People say it time and time again: "The French are so rude!" Before I ever set foot in France, I heard the horror stories of rude French waiters who turn their nose up at you, snooty Parisians who refuse to give directions, or just French people in general who hate Americans.
When I went there the first time, I was braced for it. After all, I can be nasty too, if pushed. But I was pleasantly surprised. Not only were most French people I encountered civil, they were outright friendly, helpful and kind. They even went out of their way to help me! How could this be? Where were the so-called rude French?
I didn't even have some deep secret. Really, I just followed a couple common-sense tips. Such as:
- Always at least attempt to speak French. Simply saying, "Bonjour! Parlez-vous anglais?" (pronounced bon-jouh, pah-lay vooz ahn-glay) can work wonders. It means, "Hello. Do you speak English?" Many French who would feign ignorance suddenly speak fluent English if you just try. Also, try to imagine what you would think of a stranger walked up to you speaking French and expecting you to reply!
- Be sure to greet strangers with, "Bonjour," before launching into other requests. In France, it is considered rude to just walk up and start talking like we do in America.
- Quiet down! The French are a very hushed people. I never realized how obnoxious it can be to be loud until I was in France. My husband and I were eating dinner in this lovely cafe in Carcassonne when a group of American tourists barged in, loudly shouting at one another, running around the restaurant snapping pictures of patrons and generally being rude. One man bellowed, "I wonder if they serve grits here?" across the room. Their behavior was made even more noticeable in France where the people are very low-key. I might note that the wait staff was still polite to these buffoons, despite their disrupting the dinner-time ambiance.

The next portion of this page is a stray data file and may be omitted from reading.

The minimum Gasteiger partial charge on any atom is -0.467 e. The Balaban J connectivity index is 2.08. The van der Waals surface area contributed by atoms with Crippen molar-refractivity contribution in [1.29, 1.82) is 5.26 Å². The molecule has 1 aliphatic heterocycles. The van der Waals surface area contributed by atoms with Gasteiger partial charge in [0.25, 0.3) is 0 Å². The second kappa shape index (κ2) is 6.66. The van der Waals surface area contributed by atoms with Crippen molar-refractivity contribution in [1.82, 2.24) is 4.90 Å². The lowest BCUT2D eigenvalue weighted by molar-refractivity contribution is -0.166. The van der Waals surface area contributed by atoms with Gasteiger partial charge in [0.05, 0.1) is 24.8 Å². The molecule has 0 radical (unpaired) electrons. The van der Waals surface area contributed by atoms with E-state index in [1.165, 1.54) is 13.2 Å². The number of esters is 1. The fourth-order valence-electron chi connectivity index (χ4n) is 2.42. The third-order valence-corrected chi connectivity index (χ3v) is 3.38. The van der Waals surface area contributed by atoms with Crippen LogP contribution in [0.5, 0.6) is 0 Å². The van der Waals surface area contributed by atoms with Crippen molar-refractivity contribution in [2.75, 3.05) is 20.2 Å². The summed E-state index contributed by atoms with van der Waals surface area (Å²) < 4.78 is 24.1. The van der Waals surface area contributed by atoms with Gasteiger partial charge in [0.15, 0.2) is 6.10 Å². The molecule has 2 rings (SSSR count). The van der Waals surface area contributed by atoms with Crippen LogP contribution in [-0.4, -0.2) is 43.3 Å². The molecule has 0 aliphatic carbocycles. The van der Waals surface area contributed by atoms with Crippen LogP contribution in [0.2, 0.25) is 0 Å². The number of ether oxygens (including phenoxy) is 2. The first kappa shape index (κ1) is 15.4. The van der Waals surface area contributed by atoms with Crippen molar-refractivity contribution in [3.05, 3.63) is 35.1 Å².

- Learn about the cultural differences. Many times, the French react rudely because we do something that is considered extremely rude by their standards. Know French culture and customs before you go to avoid misunderstandings.
I've had French who pored over maps to guide me to my destination, who wrote down the dollar amounts when I struggled with spoken French numerals and who went above and beyond to help me. I've gotten help in English from many French. Try getting information in a foreign language while visiting New York City!
I even ate in Paris, and the waiter was friendly. Imagine that!